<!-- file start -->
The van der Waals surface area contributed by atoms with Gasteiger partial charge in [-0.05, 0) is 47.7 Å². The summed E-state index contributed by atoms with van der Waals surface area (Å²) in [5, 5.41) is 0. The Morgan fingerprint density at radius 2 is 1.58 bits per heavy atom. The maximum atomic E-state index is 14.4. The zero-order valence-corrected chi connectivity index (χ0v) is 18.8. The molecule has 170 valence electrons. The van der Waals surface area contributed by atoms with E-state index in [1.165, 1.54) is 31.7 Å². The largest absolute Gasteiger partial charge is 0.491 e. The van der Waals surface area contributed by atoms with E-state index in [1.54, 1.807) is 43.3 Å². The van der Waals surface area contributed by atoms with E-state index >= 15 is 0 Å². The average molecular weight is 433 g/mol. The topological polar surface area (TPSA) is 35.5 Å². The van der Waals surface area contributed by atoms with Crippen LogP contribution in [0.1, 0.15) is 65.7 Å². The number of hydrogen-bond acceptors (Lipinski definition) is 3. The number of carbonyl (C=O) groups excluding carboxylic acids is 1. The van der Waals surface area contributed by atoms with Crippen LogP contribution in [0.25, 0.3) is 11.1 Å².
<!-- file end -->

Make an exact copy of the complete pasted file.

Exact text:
The van der Waals surface area contributed by atoms with Gasteiger partial charge in [-0.05, 0) is 47.7 Å². The summed E-state index contributed by atoms with van der Waals surface area (Å²) in [5, 5.41) is 0. The Morgan fingerprint density at radius 2 is 1.58 bits per heavy atom. The maximum atomic E-state index is 14.4. The zero-order valence-corrected chi connectivity index (χ0v) is 18.8. The molecule has 170 valence electrons. The van der Waals surface area contributed by atoms with E-state index in [1.165, 1.54) is 31.7 Å². The largest absolute Gasteiger partial charge is 0.491 e. The van der Waals surface area contributed by atoms with E-state index in [1.54, 1.807) is 43.3 Å². The van der Waals surface area contributed by atoms with E-state index >= 15 is 0 Å². The average molecular weight is 433 g/mol. The topological polar surface area (TPSA) is 35.5 Å². The van der Waals surface area contributed by atoms with Crippen LogP contribution in [0.1, 0.15) is 65.7 Å². The number of hydrogen-bond acceptors (Lipinski definition) is 3. The number of carbonyl (C=O) groups excluding carboxylic acids is 1. The van der Waals surface area contributed by atoms with Crippen LogP contribution in [0.25, 0.3) is 11.1 Å².